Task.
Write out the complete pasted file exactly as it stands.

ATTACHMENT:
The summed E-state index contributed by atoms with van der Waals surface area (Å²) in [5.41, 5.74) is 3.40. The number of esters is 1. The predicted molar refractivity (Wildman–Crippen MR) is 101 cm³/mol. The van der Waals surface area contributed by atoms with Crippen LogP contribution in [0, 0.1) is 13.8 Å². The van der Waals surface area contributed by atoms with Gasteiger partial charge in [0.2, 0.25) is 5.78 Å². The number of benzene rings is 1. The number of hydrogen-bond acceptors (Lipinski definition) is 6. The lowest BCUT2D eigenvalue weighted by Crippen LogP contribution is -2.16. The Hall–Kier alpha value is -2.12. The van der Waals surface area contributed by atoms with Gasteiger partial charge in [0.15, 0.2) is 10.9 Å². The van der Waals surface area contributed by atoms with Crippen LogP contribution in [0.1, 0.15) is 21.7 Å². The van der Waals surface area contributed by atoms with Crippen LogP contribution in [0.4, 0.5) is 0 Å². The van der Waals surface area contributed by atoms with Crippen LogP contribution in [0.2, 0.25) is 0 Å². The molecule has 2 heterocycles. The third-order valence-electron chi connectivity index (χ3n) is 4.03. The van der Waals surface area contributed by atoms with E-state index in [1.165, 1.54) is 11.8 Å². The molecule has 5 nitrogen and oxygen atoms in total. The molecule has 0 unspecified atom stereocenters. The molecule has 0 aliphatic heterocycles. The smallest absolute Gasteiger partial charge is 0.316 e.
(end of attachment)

The summed E-state index contributed by atoms with van der Waals surface area (Å²) in [5.41, 5.74) is 3.40. The number of esters is 1. The predicted molar refractivity (Wildman–Crippen MR) is 101 cm³/mol. The van der Waals surface area contributed by atoms with Crippen LogP contribution in [0, 0.1) is 13.8 Å². The van der Waals surface area contributed by atoms with Gasteiger partial charge in [0.2, 0.25) is 5.78 Å². The number of benzene rings is 1. The number of hydrogen-bond acceptors (Lipinski definition) is 6. The lowest BCUT2D eigenvalue weighted by Crippen LogP contribution is -2.16. The Hall–Kier alpha value is -2.12. The van der Waals surface area contributed by atoms with Gasteiger partial charge in [0.15, 0.2) is 10.9 Å². The van der Waals surface area contributed by atoms with Crippen LogP contribution in [0.1, 0.15) is 21.7 Å². The van der Waals surface area contributed by atoms with Crippen LogP contribution in [0.4, 0.5) is 0 Å². The van der Waals surface area contributed by atoms with Crippen LogP contribution in [0.2, 0.25) is 0 Å². The molecule has 2 heterocycles. The third-order valence-electron chi connectivity index (χ3n) is 4.03. The van der Waals surface area contributed by atoms with E-state index in [1.165, 1.54) is 11.8 Å². The molecule has 5 nitrogen and oxygen atoms in total. The molecule has 0 unspecified atom stereocenters. The molecule has 0 aliphatic heterocycles. The smallest absolute Gasteiger partial charge is 0.316 e.